Fig. 1. The granular layer appears as large cells with dark nuclei and strong reflecting cytoplasm containing numerous granules. The size of All investigations were performed at 21 æC ∫ 1 æC and cells was measured in the most apical layer of the Str. granulosum 50% ∫ 5% relative humidity. In healthy volunteers, the (Agran). This picture shows the granular layer of a volunteer aged 23 horny layer of the forearm appears as a relatively ho- mogeneous, strong, reflective tissue without visible Fig. 2. In the skin of the older group of volunteers, the cells in the cellular structures. The thickness of the horny layer granular layer are bigger in diameter than in the younger group. (DSC) was measured by focusing through the epider- Fig. 3. The epidermal-dermal junction appears as bright reflectingcircles of basal layer (melanosomes are strongly reflective) (arrow- mis and measuring the difference between surface heads) around darker round areas which represent the dermal papillae and the depth, at which living cells can be observed (arrow). Between these circles, spinous layer forming a typical honey- for the first time, with the micron screw. These cells, comb-like pattern can be observed. The basal layer in the skin of the the granular layer of the epidermis, appear as bright young volunteers appears broad and regular. circles of intercellular matrix and cytoplasm with nu- Fig. 4. In the skin of older volunteers, the basal layer shows a more merous granules surrounding dark nuclei. The meas- fringed, irregular aspect than in younger volunteers with varying sizes urement of the DSC was repeated at least five times Fig. 5. The bright structure (arrow) in the centre of the dermal papillaerepresents blood cells flowing in a capillary. At the epidermal junction, The size of cells in the granular layer (Agran) was images were captured and the thickness of the basal layer (arrowhead) evaluated by taking pictures of the upper granular was measured by means of an image analysis program. layer (Figs. 1, 2). In confocal images, this is the most Fig. 6. Little interdigitation can be seen in aged skin. Large parts of apical plane of focus showing nucleated cells. The size the epidermal-dermal junction consist of plane basal layer covering the of cells was evaluated using an image analysis pro- dermis. The number of dermal papillae per area decreased compared to the younger group of volunteers. (scale bars Ω 25 mm) The minimal thickness of the epidermis (Emin) was measured, in a similar manner to that of the hornylayer, as the distance between the surface and the tion at sites where the basal layer was orientated verti- level showing the first dermal tissue inside the circles cally compared to the skin surface (Figs. 3, 4) and ana- representing the basal layer of the epidermis. Eight lysing them using the image analysis program image tool. Images of at least 5 dermal papillae were cap- As a water immersion objective was used, care was tured. The basal layer of each papilla was measured taken to ensure that all data relating to the horny layer and the minimal thickness of the epidermis were ob- The epidermal-dermal junction of the forearm ap- tained during the first five minutes of adapting the pears as bright shining circles of basal layer, contain- objective and the water immersion to the skin, to ing melanin and therefore reflecting strongly, with dark centres, the papillary dermis. These circles are The thickness of the basal layer (DSB) was evalu- surrounded by spinous layer cells. The lumen of capil- ated by taking pictures of the epidermal-dermal junc- lary loops can be seen in the centre of the dermal pap- Sauermann et al.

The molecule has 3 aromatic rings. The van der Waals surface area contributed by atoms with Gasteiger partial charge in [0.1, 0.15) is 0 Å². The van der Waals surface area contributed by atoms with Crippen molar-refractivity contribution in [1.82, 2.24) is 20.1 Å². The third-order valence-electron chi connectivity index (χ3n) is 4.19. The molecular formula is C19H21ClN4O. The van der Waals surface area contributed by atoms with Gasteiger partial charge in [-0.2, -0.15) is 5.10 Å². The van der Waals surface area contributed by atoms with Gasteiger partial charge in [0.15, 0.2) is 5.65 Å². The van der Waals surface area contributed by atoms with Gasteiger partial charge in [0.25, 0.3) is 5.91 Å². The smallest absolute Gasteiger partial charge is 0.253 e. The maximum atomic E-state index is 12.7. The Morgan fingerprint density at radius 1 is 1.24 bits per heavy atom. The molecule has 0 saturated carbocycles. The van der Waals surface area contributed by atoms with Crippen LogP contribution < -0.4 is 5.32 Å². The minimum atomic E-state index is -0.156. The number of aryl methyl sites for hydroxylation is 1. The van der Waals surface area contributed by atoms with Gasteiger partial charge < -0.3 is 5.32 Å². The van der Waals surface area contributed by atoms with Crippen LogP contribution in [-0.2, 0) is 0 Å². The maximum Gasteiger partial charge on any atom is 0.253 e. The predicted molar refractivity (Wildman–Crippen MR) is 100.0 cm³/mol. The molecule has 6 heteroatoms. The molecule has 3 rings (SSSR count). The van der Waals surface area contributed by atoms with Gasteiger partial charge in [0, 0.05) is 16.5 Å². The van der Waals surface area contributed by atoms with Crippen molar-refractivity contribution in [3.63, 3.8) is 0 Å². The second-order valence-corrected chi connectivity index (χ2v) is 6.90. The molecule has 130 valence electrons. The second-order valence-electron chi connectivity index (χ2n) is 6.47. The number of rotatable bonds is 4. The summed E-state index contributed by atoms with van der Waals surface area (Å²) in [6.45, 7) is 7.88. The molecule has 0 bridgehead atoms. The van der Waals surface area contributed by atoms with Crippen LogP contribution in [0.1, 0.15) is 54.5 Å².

illae as black holes (Fig. 3), often showing bloodflow, older group. The difference was not statistically sig- with bright erythrocytes moving through the capillary (Fig. 5). The number of dermal papillae per area (PapI) The minimal thickness of the epidermis was sig- was evaluated by counting each papilla showing the nificantly higher in the older group than in the capillary in each field of view; 20 fields of view were younger one (mean Emin: 40.0 mm ∫ 5.6 mm vs. 35.5 mm checked. As the dermal papilla structure is big com- pared to the field of view, it often had to be decided The basal layer in the older skin was significantly whether or not a papilla should be counted, as only thinner than that of the younger volunteers and the parts of it could be seen. Therefore, as there is nor-mally only one small capillary loop in the centre ofthe papillae in the body region investigated, (Fig. 5),the presence of the capillary in the area of view wastaken as the criteria for counting the papillae. (Thisparameter was measured in only 20 out of the 26 vol-unteers.) Image analysisThe captured images of the skin at the height of theepidermal-dermal junction and at the height of theapical parts of the granular layer were analysed using Fig. 7. The distance between surface and the top of the dermal papillae, the image analysis program IMAGE TOOL (UTHS- the minimal thickness of the epidermis, increases with age. Light CA, San Antonio, USA). The program was calibrated grey Ω aged 18 to 25 years, dark grey Ω aged Ͼ65 years. using a sputtered scale, imaged with the same instru-ment that was used to examine the skin. The thicknessof the basal layer was measured as the thickness ofthe circle of bright reflecting cells (Fig. 5). Five meas-urements per papilla, with at least 25 measurementsper volunteer were performed.